I have been speaking for a while now and have not spoken about Greece as much as you may have expected. Let me, therefore, say a few words about my long-suffering country:

    Greece is not a special case. Greece may have been the weakest link of the Eurozone chain. But even if Greece did not exist, the Eurozone chain would have another weakest link. Greece was, to put it simply, the canary in the mine whose death should sound the alarm, telling the miners – the rest of our European partners – that there is something wrong with the mine.

    Instead, the dying canary was nearly starved to death; it was treated like a scapegoat.

    Even if Greece had managed to become far leaner, fitter and modernised before 2008, we would have fallen flat on our faces within a Eurozone that could not sustain the 2008 earthquake. Perhaps we would not have been the first to fall. But we would have fallen anyway. For if Ireland, the country that topped all lists for probable ‘good’ outcomes, fell, Greece was bound to fall too. As was Portugal, Italy, Spain – eventually even France.

    I am not trying to argue that Greece needs no reforms or has no weaknesses. That would be absurd. All that is true. But no reforms can take place if the economy collapses.

    However, there is another truth that you may not have heard of. It is the fact that our cleptocracy has formed an alliance with Europe’s elites to propagate a number of myths about Greece – myths that shift the blame for our country’s weaknesses from the cleptocrats to the common, hard-working Greek people, myths that help them impose policies that are terrible for Greece, awful for Austria and the rest of Europe but excellent for the bankrupt bankers and convenient for the Eurocrats.

    Please allow me to dispel some of these myths:

    Myth 1:   Greek labour is over-protected.

    Myth 2:   The Greeks are lazy.

    Myth 3:  
    The Greek labour market is too rigid. (Do you know that since 2001, every year a third (33,3 %) of wage workers are laid off?)

    Myth 4:  
    Greek unemployed workers are receiving over-generous unemployment insurance payments.

    Myth 5:  
    Between 2000 and 2009 real wages in Greece reached average Eurozone real wages. (Actually, they never got to that level.)

    I could go on and on. But I’ll stop here.

    If you really want to understand why Greece is still in depression the answer is simple: It is caught up in a Eurozone that imposes austerity on Greece and the rest of the periphery.

    However, now that we are in the Eurozone, the cost of dismantling it would be horrendous for all of us. So, even if we think it is a terrible monetary union, one that divides our peoples by means of a single currency, we have a duty to re-design it. Unfortunately, such a re-design cannot be achieved easily. There are huge vested interests in keeping things the way they are:

    • The bankrupt bankers of Greece and Spain, in total cooperation with the bankrupt bankers of Germany and France, do not want to see any drastic changes.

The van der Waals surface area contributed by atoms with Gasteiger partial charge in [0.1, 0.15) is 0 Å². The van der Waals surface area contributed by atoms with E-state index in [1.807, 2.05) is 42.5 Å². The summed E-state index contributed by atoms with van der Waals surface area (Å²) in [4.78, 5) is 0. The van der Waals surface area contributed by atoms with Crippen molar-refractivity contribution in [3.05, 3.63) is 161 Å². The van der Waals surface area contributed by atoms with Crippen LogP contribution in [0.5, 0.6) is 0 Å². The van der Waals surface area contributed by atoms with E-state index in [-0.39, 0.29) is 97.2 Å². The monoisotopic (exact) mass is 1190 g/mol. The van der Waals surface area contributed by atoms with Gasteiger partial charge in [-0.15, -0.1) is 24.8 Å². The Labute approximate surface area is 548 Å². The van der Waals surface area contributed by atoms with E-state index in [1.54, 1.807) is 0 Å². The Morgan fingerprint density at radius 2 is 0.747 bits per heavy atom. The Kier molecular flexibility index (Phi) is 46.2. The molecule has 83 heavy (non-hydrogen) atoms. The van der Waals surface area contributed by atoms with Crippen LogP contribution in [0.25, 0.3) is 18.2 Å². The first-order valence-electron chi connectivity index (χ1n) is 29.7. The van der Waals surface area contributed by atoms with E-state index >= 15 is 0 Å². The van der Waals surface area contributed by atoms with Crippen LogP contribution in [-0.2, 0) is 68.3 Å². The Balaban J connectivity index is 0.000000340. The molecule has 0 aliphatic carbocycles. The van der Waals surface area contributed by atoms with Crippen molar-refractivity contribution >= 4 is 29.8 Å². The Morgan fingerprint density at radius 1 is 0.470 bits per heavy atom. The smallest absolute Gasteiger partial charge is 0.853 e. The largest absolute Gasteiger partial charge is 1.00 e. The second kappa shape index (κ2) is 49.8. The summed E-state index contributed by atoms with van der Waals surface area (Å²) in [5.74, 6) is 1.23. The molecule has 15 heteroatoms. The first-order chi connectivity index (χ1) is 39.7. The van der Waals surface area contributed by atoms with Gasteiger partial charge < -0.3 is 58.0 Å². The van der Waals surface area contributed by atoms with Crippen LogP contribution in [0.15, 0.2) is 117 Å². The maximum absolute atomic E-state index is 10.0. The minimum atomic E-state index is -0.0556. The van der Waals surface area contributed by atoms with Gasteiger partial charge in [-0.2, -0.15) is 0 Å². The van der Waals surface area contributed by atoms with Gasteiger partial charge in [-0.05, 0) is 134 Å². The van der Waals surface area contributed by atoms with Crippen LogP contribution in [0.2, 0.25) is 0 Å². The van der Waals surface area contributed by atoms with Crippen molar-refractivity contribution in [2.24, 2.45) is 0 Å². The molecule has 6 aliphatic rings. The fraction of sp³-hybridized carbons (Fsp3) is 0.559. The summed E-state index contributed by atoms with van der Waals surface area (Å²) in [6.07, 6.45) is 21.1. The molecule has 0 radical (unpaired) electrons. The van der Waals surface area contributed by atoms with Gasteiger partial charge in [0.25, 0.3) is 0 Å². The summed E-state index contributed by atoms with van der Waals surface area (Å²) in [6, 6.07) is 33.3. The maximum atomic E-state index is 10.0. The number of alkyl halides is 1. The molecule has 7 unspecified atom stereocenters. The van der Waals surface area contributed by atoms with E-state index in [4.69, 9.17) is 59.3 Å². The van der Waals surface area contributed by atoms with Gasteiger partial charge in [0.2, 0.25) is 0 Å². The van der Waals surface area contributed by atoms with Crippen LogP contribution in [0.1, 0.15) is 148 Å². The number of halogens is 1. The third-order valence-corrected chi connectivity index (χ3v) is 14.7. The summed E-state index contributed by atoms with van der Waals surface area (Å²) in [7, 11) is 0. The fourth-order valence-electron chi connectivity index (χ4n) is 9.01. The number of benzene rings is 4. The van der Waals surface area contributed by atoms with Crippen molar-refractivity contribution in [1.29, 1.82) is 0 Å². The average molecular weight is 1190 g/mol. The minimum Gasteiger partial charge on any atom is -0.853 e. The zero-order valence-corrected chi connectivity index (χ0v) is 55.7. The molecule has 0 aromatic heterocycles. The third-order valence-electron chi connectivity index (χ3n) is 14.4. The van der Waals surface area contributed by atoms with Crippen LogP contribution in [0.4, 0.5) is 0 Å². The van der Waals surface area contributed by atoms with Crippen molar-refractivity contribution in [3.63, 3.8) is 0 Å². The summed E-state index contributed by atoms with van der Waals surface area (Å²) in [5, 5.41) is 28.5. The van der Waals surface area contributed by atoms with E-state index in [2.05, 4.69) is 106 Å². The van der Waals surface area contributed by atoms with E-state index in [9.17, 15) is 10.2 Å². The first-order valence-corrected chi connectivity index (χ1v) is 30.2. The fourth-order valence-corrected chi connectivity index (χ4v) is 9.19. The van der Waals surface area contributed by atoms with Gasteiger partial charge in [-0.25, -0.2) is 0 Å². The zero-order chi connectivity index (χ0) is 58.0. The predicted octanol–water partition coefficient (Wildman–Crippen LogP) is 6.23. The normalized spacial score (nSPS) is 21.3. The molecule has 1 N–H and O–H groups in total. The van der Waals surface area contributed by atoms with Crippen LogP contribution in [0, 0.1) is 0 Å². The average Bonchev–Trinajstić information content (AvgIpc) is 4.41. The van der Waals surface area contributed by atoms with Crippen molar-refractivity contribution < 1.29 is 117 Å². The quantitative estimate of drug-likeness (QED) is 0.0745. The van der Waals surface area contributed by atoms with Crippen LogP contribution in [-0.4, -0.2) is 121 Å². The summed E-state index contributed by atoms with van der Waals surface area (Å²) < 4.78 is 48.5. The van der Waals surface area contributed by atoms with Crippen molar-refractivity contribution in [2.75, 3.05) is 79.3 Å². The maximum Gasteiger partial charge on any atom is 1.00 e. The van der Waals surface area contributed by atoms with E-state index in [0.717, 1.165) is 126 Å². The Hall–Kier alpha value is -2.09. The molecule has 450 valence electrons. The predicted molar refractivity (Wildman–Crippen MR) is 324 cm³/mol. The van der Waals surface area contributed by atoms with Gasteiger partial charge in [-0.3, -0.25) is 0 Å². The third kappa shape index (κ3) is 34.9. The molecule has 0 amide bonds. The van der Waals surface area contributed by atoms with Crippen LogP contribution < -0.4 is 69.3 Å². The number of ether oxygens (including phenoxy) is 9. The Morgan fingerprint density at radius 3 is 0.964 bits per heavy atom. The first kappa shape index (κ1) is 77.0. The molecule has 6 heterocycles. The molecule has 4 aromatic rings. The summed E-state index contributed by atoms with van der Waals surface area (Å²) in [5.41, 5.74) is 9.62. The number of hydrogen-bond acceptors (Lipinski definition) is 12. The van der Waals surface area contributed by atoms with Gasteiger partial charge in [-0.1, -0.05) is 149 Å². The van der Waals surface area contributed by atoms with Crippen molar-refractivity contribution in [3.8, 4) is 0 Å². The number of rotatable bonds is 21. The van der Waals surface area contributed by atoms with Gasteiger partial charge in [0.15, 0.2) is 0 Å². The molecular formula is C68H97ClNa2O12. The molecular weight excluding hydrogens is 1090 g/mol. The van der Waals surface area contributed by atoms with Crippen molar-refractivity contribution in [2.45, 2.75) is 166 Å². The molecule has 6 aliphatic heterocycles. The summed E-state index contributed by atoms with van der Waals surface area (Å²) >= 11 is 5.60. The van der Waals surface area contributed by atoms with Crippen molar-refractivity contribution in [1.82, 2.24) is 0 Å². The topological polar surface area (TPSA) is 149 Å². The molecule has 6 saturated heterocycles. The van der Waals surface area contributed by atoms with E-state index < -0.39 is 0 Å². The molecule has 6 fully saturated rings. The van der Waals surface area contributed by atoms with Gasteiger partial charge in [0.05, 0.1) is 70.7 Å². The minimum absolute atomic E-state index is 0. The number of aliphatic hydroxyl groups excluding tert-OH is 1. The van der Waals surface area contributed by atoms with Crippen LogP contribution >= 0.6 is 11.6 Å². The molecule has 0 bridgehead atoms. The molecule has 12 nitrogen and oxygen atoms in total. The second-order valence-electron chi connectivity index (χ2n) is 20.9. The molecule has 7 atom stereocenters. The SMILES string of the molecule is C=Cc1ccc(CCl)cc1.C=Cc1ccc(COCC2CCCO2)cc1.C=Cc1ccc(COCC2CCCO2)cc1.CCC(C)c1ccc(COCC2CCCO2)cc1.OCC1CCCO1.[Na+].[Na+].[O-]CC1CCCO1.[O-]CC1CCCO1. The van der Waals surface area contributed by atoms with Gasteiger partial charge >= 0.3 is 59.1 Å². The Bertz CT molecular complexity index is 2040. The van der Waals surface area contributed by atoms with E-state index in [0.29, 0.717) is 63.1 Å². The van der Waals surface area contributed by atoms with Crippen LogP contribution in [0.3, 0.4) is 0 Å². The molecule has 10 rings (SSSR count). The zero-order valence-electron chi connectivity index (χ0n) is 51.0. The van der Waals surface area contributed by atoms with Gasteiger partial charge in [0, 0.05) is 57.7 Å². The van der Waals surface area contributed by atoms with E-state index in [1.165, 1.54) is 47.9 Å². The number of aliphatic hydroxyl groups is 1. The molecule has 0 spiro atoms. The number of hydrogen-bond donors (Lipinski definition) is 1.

• The politicians presently in power do not want any radical changes either.
    • The Eurocrats are particularly against any admission that institutions were badly designed.

    Unfortunately, if the bankers, the ruling politicians and the Eurocrats get their way, Europe will disintegrate.

    Do you want a glimpse of what will happen here in Vienna once the disease spreads from the periphery, as it definitely will? Then come to Greece and look for yourselves at the boarded up shops, the empty factories, the fear that immigrants have on their faces as they walk home at night.

    It doesn’t have to come to that. SYRIZA will win the next elections in Greece and will succeed in bringing about a fundamental political change. A left government in Greece will extend a hand to Europe’s social democrats, to Europe’s free thinking liberals, to all Europeans who do not want Europe to slide into a nightmare.

    And we will ask them to join us in a common project: the project of stabilising the Eurozone – a first step towards an open, democratic and cohesive Europe. To do this, we will have to negotiate forcefully with the main levers of institutional neoliberalism in Frankfurt, in Berlin, in Brussels, in Paris.

    To do so, we will need support, and not just in order to achieve a better outcome for Greece, but in order to forge a better Europe, a humane Europe.

    A SYRIZA government will not expect the suffering workers of Germany or Austria to bankroll our recovery against their interests. A SYRIZA government will put a European Marshall Plan on the table, which will include a proper banking union, a public debt centrally managed by the ECB and a massive programme of public investment.

    Above all, we are requesting a special conference on the European debt in the entire periphery, by analogy to the 1953 conference that established the London Agreement on German External Debts, which decided to cut a large portion of it, with a moratorium on interest payment and a growth clause.

    These are the minimum demands of a future SYRIZA government. They can be granted today:

    • without any treaty changes;
    • without any need for the German or the Austrian taxpayers to pay for the periphery; and
    • without any loss of the sovereignty of our parliaments.

    My intention is to look the hard-working German or Austrian worker in the eye and say to her or to him:

    They made us take the largest loan in history from you. But none of that benefitted our people. It was all a cynical ploy to transfer losses from the northern banks’ books onto your shoulders!

    It will not be easy to convince Mrs Merkel, Mr Asmussen and Mr Draghi. We will have to be ready to suffer the consequences of their resistance.

    But I will suffer these consequences.

    The only alternative is to accept the slow death of my nation and the slow disintegration of the Eurozone – which will destroy the European Union itself.

    To conclude, my party, SYRIZA, is intent on promoting a European agenda for the salvation of the Eurozone as a means of giving Greece a chance to breathe. I do not know whether the Austrian Social Democratic Party will join me in this struggle, for saving Europe from itself. But I am convinced that Bruno Kreisky would have wanted it to join me.

    Let’s join forces to do good – across Europe.

     

     

    Presentation at the Bruno Kreisky -Forum, Vienna, 20 September, 2013